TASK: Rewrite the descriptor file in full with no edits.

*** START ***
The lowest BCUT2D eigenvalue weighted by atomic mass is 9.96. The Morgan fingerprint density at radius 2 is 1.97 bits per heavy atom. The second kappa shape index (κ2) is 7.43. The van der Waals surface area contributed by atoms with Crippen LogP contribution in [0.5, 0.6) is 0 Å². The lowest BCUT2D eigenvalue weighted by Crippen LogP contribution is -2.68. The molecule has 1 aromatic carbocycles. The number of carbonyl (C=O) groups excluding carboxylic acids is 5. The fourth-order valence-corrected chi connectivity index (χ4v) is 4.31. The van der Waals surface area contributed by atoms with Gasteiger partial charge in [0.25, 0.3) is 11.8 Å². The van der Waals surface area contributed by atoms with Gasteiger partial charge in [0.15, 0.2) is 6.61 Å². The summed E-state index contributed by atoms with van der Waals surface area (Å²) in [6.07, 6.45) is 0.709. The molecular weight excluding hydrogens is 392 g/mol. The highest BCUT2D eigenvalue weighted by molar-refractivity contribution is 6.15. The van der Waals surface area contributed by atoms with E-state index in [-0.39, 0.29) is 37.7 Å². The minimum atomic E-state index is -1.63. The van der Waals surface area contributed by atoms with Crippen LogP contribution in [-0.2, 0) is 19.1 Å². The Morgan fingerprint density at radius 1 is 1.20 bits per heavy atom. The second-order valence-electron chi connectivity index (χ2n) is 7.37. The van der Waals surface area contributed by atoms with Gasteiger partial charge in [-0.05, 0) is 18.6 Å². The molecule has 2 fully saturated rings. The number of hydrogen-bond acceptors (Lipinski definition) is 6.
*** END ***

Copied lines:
The lowest BCUT2D eigenvalue weighted by atomic mass is 9.96. The Morgan fingerprint density at radius 2 is 1.97 bits per heavy atom. The second kappa shape index (κ2) is 7.43. The van der Waals surface area contributed by atoms with Crippen LogP contribution in [0.5, 0.6) is 0 Å². The lowest BCUT2D eigenvalue weighted by Crippen LogP contribution is -2.68. The molecule has 1 aromatic carbocycles. The number of carbonyl (C=O) groups excluding carboxylic acids is 5. The fourth-order valence-corrected chi connectivity index (χ4v) is 4.31. The van der Waals surface area contributed by atoms with Gasteiger partial charge in [0.25, 0.3) is 11.8 Å². The van der Waals surface area contributed by atoms with Gasteiger partial charge in [0.15, 0.2) is 6.61 Å². The summed E-state index contributed by atoms with van der Waals surface area (Å²) in [6.07, 6.45) is 0.709. The molecular weight excluding hydrogens is 392 g/mol. The highest BCUT2D eigenvalue weighted by molar-refractivity contribution is 6.15. The van der Waals surface area contributed by atoms with E-state index in [-0.39, 0.29) is 37.7 Å². The minimum atomic E-state index is -1.63. The van der Waals surface area contributed by atoms with Crippen LogP contribution in [-0.2, 0) is 19.1 Å². The Morgan fingerprint density at radius 1 is 1.20 bits per heavy atom. The second-order valence-electron chi connectivity index (χ2n) is 7.37. The van der Waals surface area contributed by atoms with Gasteiger partial charge in [-0.05, 0) is 18.6 Å². The molecule has 2 fully saturated rings. The number of hydrogen-bond acceptors (Lipinski definition) is 6.